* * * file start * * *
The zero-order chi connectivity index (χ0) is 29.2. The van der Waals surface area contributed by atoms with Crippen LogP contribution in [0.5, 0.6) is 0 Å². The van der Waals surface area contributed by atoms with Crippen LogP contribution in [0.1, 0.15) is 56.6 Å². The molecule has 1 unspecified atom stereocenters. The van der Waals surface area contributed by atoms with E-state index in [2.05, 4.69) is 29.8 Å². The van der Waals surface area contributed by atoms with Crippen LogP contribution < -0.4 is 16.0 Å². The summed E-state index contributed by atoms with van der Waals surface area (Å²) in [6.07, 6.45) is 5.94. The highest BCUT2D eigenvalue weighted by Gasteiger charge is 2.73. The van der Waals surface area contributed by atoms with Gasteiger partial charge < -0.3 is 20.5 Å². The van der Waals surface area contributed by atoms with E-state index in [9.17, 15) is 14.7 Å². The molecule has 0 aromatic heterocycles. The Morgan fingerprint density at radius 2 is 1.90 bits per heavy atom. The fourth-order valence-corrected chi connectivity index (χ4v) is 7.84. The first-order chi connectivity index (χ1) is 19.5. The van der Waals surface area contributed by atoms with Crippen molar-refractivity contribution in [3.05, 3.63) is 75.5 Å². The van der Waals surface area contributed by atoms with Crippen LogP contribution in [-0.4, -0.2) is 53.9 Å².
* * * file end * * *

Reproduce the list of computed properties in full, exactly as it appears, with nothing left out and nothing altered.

The zero-order chi connectivity index (χ0) is 29.2. The van der Waals surface area contributed by atoms with Crippen LogP contribution in [0.5, 0.6) is 0 Å². The van der Waals surface area contributed by atoms with Crippen LogP contribution in [0.1, 0.15) is 56.6 Å². The molecule has 1 unspecified atom stereocenters. The van der Waals surface area contributed by atoms with E-state index in [2.05, 4.69) is 29.8 Å². The van der Waals surface area contributed by atoms with Crippen LogP contribution < -0.4 is 16.0 Å². The summed E-state index contributed by atoms with van der Waals surface area (Å²) in [6.07, 6.45) is 5.94. The highest BCUT2D eigenvalue weighted by Gasteiger charge is 2.73. The van der Waals surface area contributed by atoms with Gasteiger partial charge < -0.3 is 20.5 Å². The van der Waals surface area contributed by atoms with E-state index in [9.17, 15) is 14.7 Å². The molecule has 0 aromatic heterocycles. The Morgan fingerprint density at radius 2 is 1.90 bits per heavy atom. The fourth-order valence-corrected chi connectivity index (χ4v) is 7.84. The first-order chi connectivity index (χ1) is 19.5. The van der Waals surface area contributed by atoms with Crippen molar-refractivity contribution in [3.05, 3.63) is 75.5 Å². The van der Waals surface area contributed by atoms with Crippen LogP contribution in [-0.4, -0.2) is 53.9 Å².